Guide to Recruiting of Undergraduate Physics Majors

Version 1. January 28, 2021

Recruiting includes promoting your undergraduate program, emphasizing its attractive features, and providing incentives for students who are not yet physics majors to join your program, in order to increase the number of majors and minors your department enrolls. This section includes guidance on how to develop a recruiting plan, promote the distinctive features of your program, and effectively recruit students at many stages, e.g., before they enter your institution, as they enter either directly from high school or as transfer students, and when they are in your introductory courses and courses for students in other programs at your institution. See the sections on Retention of Undergraduate Physics Majors and Departmental Culture and Climate for guidance on creating a program with a welcoming, inclusive, and student-focused culture that students want to join.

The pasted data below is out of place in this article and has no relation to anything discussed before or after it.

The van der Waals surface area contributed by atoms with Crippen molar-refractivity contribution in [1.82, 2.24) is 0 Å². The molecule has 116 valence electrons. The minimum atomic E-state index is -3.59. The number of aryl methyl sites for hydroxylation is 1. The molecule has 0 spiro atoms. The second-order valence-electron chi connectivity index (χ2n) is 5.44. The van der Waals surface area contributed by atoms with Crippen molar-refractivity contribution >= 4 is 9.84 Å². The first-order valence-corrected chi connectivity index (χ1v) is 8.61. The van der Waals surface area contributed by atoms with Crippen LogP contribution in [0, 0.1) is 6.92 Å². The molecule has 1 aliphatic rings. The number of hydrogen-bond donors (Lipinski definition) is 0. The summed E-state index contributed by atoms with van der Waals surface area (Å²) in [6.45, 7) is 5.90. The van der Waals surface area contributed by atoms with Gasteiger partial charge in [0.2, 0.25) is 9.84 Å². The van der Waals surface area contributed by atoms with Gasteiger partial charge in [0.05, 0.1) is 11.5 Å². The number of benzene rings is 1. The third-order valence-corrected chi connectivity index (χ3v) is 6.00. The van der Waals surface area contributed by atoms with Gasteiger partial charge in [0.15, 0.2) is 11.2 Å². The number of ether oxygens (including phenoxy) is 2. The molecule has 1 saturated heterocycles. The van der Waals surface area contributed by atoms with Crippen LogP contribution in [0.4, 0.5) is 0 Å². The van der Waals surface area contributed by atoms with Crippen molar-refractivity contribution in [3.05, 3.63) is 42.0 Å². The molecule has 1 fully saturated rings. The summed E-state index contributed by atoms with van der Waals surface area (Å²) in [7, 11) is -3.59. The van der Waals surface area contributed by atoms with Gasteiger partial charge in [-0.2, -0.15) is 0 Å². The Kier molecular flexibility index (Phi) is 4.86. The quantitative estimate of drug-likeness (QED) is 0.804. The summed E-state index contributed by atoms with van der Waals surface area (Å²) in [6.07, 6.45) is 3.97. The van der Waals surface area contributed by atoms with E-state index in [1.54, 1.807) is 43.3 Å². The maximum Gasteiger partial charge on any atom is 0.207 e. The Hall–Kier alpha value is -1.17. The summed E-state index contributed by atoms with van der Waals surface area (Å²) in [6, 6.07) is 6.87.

Benefits

Effective recruiting practices increase the number of students entering your program and enrolled in courses, create and maintain community, increase the diversity of students coming into your program, and strengthen the viability, vibrancy, and climate of your department or program. Creating a successful recruiting plan enables faculty to contribute to the future of the discipline and the community.

Effective Practices

  1. Develop a comprehensive and collaborative recruiting plan and review it regularly

  2. Create and promote flexible pathways for students to major or minor in physics

  3. Connect with students in introductory and, if appropriate, service courses

  4. Connect with prospective students and other students at your institution using existing infrastructure

  5. Connect with high schools and/or community colleges to recruit for your program

  6. Promote the distinctive features of your program

Programmatic Assessments

The Cycle of Reflection and Action

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This material is based upon work supported by the National Science Foundation under Grant Nos. 1738311, 1747563, and 1821372. Any opinions, findings, and conclusions or recommendations expressed in this material are those of the author(s) and do not necessarily reflect the views of the National Science Foundation.

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